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Rescooped by Melina Dayana Calizaya Torres from 21st Century Learning and Teaching
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Personalize Learning: Learning can and should be Natural and Engaging | Learning by Doing

Personalize Learning: Learning can and should be Natural and Engaging | Learning by Doing | TEACHERMELINACT | Scoop.it

Apply New Learning Often and in Meaningful Contexts 
The more you can apply what you're learning to your every day, the more it'll stick in your head. The reason is simple. When you're learning by doing, you're implementing everything that makes our memory work. When you're able to connect what you're learning with a real world task, that forms the bonds in your brain, and subsequently the skills you're learning will stick around. 

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We learn best when we have context, and that applies to new skills as much as it does random facts in school. That's why something like the transfer of learning is helpful when you’re learning a new skill. This means you're applying your new skills in your day to day life in a context that matters. (http://lifehacker.com/the-science-behind-how-we-learn-new-skills-908488422)

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Learn more:

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https://gustmees.wordpress.com/2014/10/03/design-the-learning-of-your-learners-students-ideas/

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Via Gust MEES
Melina Dayana Calizaya Torres's insight:

BOTH OF THEM 

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Karen B Wehner's curator insight, April 8, 2015 11:18 AM

Not much that hasn't been said before, but it's all worth repeating. 

Inma Contreras's curator insight, April 14, 2015 7:34 AM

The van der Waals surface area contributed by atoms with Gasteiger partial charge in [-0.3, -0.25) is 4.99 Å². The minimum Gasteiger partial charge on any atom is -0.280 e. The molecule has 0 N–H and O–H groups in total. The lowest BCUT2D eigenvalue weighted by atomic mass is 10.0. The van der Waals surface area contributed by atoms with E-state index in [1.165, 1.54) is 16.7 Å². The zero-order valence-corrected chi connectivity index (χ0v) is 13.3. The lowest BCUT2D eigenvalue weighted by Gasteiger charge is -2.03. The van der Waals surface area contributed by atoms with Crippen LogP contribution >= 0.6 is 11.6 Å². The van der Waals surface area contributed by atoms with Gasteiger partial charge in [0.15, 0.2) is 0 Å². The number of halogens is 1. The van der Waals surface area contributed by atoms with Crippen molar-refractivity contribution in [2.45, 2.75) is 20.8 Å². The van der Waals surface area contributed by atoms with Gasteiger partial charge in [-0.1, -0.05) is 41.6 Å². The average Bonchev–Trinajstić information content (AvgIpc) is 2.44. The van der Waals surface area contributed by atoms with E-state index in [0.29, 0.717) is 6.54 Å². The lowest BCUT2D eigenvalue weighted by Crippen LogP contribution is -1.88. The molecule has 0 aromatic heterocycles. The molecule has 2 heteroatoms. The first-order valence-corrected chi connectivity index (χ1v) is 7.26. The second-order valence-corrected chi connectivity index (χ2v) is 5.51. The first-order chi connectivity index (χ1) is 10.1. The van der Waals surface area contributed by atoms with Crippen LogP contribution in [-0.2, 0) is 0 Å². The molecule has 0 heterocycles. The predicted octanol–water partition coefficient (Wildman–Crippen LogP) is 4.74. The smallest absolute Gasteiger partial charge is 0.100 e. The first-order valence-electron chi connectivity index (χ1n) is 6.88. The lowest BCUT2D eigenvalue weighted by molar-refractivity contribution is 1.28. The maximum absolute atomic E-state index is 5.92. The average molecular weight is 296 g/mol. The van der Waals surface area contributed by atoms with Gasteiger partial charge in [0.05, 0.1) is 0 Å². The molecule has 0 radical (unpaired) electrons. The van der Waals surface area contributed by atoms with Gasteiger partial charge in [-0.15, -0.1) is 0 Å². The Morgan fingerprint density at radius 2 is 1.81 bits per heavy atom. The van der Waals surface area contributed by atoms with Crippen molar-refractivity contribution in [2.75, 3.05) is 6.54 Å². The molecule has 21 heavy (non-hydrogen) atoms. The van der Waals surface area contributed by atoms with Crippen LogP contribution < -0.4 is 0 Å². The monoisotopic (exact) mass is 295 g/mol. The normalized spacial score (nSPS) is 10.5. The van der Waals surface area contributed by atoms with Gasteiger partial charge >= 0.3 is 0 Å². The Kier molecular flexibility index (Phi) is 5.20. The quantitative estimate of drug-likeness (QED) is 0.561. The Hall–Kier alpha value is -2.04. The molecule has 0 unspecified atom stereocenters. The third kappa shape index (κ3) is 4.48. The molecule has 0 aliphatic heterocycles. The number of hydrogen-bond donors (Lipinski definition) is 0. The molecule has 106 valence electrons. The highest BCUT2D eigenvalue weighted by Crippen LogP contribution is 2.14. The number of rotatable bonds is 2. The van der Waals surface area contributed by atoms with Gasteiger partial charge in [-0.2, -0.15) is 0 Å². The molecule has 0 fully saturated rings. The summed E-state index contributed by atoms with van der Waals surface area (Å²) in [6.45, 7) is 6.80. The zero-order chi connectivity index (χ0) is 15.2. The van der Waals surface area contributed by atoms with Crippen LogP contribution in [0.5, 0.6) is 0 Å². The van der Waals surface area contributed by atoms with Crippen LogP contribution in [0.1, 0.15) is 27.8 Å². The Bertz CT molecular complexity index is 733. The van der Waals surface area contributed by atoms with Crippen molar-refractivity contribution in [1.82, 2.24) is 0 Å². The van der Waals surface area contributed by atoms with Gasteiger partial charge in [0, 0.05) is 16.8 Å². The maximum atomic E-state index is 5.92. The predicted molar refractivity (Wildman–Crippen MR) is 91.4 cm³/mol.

The best way to learn,in my opinion. Learning by doing including emotions:perfection.

Jake Goulet's curator insight, April 15, 2015 11:40 AM

Learn the ways of learning and make your life easier!

Rescooped by Melina Dayana Calizaya Torres from Technology in Business Today
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Fifteen Futuristic Technologies you’ll see in your Lifetime

Fifteen Futuristic Technologies you’ll see in your Lifetime | TEACHERMELINACT | Scoop.it
Fifteen Futuristic Technologies you’ll see in your Lifetime

Via TechinBiz
Melina Dayana Calizaya Torres's insight:

OMG

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Rescooped by Melina Dayana Calizaya Torres from 21st Century Learning and Teaching
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New Vision for Education_Report2015

Especially check the TOPIC <===> Chapter 1: The skills needed in the 21st century <===> #eSkills!


Learn more:


https://gustmees.files.wordpress.com/2015/02/practice-21st-century-assessment-flowchart-page3-simplified-pdf.pdf


https://gustmees.wordpress.com/2014/07/10/education-collaboration-and-coaching-the-future/


https://gustmees.wordpress.com/2015/03/28/learning-to-learn-for-my-professional-development-i-did-it-my-way/



Via Manuel Pinto, Maria José Brites, Rui Guimarães Lima, Miloš Bajčetić, Mark E. Deschaine, PhD, Gust MEES
Melina Dayana Calizaya Torres's insight:

SO TRUE

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Gust MEES's curator insight, April 4, 2015 11:18 AM

Especially check the TOPIC <===> Chapter 1: The skills needed in the 21st century <===> #eSkills!


Learn more: